The first phase of the persecution was aimed at purifying or reforming the Buddhist establishment, rather than putting an end to it. Thus, the persecution began in 842 with an imperial edict declaring that undesirables such as sorcerers or convicts be separated out from the ranks of the Buddhist monks and nuns, and returned to lay life. In addition, monks and nuns were to turn their wealth over to the government; those who wished to keep their wealth would be returned to lay life and forced to pay taxes.[5] During this first phase, Confucian arguments for the reform of Buddhist institutions and the protection of society from Buddhist influence and practices were predominant.[6]

Gradually, however, the Emperor Wuzong became more and more impressed with the claims of some Taoists, and came to develop a severe dislike for Buddhism.[7] The Japanese monk Ennin, who lived in China during the persecution, even suggested that the emperor had been influenced by his illicit love of a beautiful Taoist princess.[8] As time went on, the emperor became more irascible and erratic in his judgments. One of his edicts banned the use of single-wheeled wheelbarrows, as they break up "the middle of the road," an important concept of Taoism.[9]

In 844, the persecution moved into a second phase, aimed at removing Buddhism altogether, rather than the reformation of Buddhism.[10] According to a report prepared by the Board of Worship, at the time there were 4,600 monasteries, 40,000 hermitages, and 260,500 monks and nuns. The emperor issued edicts that Buddhist temples and shrines be destroyed, that all monks (desirables as well as undesirables) be defrocked, that the properties of the monasteries be confiscated, and that Buddhist paraphernalia be destroyed.[11] By the edict of AD 845, all of the monasteries were abolished, with very few exceptions, with all images of bronze, silver, or gold handed over to the government.

In 846, the Emperor Wuzong died, perhaps on account of the elixirs of life he had been consuming (although it is also possible that he was intentionally poisoned). Shortly after his death, his successor proclaimed a general amnesty, ending the persecution.[12]

Persecution of other religions[edit]

In addition to Buddhism, Wuzong persecuted other foreign religions as well. He all but destroyed Zoroastrianism and Manicheism in China, and his persecution of the growing Nestorian Christian churches sent Chinese Christianity into a decline, from which it did not recover until the establishment of the Yuan dynasty.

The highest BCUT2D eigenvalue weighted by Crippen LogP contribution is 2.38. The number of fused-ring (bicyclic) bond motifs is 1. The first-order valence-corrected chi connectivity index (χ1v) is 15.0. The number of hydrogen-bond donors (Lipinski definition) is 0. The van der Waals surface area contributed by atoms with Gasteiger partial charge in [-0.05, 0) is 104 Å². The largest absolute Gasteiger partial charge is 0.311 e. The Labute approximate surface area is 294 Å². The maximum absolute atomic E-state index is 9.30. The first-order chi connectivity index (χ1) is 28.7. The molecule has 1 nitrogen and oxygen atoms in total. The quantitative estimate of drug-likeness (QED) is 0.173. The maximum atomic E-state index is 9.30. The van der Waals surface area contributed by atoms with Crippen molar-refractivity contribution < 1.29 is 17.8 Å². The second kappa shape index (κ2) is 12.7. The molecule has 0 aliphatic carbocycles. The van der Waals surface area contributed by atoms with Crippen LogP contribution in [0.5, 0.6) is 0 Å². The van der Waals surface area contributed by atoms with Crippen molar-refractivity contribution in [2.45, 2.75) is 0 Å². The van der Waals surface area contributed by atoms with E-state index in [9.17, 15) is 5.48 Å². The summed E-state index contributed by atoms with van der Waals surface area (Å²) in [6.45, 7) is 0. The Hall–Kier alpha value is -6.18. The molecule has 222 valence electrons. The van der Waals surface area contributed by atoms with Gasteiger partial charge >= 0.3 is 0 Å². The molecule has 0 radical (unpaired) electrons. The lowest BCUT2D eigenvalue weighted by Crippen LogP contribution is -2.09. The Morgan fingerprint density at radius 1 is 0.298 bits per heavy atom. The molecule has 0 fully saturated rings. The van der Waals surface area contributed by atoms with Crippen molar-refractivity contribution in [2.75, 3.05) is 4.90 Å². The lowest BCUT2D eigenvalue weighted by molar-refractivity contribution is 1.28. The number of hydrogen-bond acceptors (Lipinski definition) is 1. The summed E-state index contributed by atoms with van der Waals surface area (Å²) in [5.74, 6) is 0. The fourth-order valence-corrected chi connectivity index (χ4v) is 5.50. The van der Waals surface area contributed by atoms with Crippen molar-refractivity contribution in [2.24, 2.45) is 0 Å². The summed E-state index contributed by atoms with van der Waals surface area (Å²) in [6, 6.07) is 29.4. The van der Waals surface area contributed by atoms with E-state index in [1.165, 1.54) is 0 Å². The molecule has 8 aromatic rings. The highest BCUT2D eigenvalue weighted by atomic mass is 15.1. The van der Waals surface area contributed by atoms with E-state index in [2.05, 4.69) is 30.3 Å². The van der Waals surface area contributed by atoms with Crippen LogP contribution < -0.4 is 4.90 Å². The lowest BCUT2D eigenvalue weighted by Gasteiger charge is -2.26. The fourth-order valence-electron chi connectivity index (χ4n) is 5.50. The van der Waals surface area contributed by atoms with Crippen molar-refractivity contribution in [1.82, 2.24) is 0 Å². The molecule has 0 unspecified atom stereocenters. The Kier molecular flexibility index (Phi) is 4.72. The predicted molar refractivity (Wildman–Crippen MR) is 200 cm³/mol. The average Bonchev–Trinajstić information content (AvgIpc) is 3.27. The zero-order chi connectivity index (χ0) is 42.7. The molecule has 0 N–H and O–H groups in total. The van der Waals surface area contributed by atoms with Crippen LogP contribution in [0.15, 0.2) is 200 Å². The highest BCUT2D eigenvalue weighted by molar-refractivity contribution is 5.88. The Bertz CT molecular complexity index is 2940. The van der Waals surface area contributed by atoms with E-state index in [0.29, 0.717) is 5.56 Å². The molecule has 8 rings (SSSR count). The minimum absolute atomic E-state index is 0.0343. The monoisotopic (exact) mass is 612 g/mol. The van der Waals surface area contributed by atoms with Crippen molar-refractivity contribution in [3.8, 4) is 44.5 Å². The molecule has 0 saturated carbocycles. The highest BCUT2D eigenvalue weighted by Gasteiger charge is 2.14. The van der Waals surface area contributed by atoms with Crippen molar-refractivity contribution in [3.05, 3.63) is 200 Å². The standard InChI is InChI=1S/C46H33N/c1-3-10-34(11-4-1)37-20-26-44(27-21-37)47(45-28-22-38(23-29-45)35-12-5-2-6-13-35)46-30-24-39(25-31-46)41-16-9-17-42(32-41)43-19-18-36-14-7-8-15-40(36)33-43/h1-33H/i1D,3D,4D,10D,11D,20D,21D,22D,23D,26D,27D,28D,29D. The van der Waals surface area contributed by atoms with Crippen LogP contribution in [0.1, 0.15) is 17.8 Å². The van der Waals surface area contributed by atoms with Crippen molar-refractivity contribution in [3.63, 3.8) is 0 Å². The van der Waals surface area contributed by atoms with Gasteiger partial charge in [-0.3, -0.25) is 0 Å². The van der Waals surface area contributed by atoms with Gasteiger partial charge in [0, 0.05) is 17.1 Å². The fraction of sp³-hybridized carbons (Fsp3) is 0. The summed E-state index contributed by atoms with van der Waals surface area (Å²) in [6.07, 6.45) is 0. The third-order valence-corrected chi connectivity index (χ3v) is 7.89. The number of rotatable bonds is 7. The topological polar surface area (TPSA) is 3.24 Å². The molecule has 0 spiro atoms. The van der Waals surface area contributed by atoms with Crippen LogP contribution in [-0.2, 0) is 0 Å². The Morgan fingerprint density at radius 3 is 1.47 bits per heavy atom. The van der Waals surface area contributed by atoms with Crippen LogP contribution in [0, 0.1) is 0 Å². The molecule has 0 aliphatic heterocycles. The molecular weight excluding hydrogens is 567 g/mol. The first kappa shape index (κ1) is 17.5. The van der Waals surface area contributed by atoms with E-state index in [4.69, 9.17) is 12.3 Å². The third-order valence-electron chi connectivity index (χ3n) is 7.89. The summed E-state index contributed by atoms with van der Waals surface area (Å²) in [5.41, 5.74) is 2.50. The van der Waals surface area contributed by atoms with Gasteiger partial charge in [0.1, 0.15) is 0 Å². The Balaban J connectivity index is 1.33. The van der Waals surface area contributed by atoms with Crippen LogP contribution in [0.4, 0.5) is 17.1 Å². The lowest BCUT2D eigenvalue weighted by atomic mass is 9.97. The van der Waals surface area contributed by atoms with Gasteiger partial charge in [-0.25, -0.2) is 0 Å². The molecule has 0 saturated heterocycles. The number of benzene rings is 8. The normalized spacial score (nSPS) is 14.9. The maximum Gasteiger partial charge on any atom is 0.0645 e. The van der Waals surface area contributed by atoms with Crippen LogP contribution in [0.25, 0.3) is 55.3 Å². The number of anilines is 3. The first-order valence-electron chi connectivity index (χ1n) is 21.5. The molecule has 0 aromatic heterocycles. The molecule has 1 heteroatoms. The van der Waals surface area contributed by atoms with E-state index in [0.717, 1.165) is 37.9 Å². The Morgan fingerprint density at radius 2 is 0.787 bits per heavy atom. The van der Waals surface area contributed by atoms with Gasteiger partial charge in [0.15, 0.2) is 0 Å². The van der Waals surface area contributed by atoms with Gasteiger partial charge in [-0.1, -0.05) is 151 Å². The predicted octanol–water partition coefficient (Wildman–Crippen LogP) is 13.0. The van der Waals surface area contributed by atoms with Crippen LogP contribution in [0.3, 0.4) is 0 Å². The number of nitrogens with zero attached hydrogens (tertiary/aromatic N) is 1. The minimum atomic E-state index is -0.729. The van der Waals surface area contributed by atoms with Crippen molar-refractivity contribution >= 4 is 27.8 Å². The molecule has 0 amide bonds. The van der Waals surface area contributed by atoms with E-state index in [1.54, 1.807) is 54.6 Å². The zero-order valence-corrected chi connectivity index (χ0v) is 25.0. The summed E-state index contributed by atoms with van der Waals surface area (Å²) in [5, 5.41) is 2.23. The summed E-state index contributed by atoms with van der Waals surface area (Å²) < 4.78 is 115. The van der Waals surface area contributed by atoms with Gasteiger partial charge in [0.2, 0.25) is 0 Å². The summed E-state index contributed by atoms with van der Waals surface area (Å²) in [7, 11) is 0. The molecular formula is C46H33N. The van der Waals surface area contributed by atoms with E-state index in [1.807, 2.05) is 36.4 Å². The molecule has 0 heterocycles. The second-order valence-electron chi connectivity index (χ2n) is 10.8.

It most likely led to the disappearance of Zoroastrianism in China.[13]

Chinese records state Zoroastrianism and Christianity were regarded as heretical forms of Buddhism, and were included within the scope of the edicts. Below is from an edict concerning the two religions:

As for the Tai-Ch’in (Syrian) and Muh-hu (Zoroastrian) forms of worship, since Buddhism has already been cast out, these heresies alone must not be allowed to survive. People belonging to these also are to be compelled to return to the world, belong again to their own districts, and become taxpayers. As for foreigners, let them be returned to their own countries, there to suffer restraint.[14]

Islam was brought to China during the Tang dynasty by Arab traders but had never had much influence outside of Arab traders. It is thought that this low profile was the reason that the 845 anti-Buddhist edict spared Islam.[15]

See also[edit]


  1. ^ Reischauer, p.221 ff.
  2. ^ Gernet, Jacques (1956). Les aspects economiques du bouddhisme dans la societe chinoise du Ve au Xe siècle. Paris: Ecole francaise d’Extreme-Orient. pp. 104–105.
  3. ^ Reischauer, p.243 ff.
  4. ^ Philip, p.125.
  5. ^ Reischauer, p.237 ff.
  6. ^ Reischauer, pp. 242–243.
  7. ^ Reischauer, p.245.
  8. ^ Reischauer, p. 246.
  9. ^ Reischauer, p. 247.
  10. ^ Reischauer, pp. 244, 253.
  11. ^ Reischauer, p.253 ff.
  12. ^ Reischauer, p. 270.
  13. ^ Albert E. Dien (2007). Six Dynasties Civilization. Yale University Press. p. 426. ISBN 978-0-300-07404-8.
  14. ^ Philip, p. 123.
  15. ^ Herbert Allen Giles (1926). Confucianism and its rivals. Forgotten Books. p. 139. ISBN 1-60680-248-8. Retrieved 2011-12-14. In7= 789 the Khalifa Harun al Raschid dispatched a mission to China, and there had been one or two less important missions in the seventh and eighth centuries; but from 879, the date of the Canton massacre, for more than three centuries to follow, we hear nothing of the Mahometans and their religion. They were not mentioned in the edict of 845, which proved such a blow to Buddhism and Nestorian Christianity – perhaps because they were less obtrusive in the propagation of their religion, a policy aided by the absence of anything like a commercial spirit in religious matters.


  • Reischauer, Edwin O. (1955). Ennin's Travels in Tang China. New York: Ronald Press. OCLC 412087.
  • Philip, T. V. (1998). "Christianity in China". East of the Euphrates: Early Christianity in Asia. Delhi: Indian Society for Promoting Christian Knowledge and Christian Sahitya Samithy, Tiruvalla. ISBN 81-7214-441-5. Archived from the original on 2015-09-24.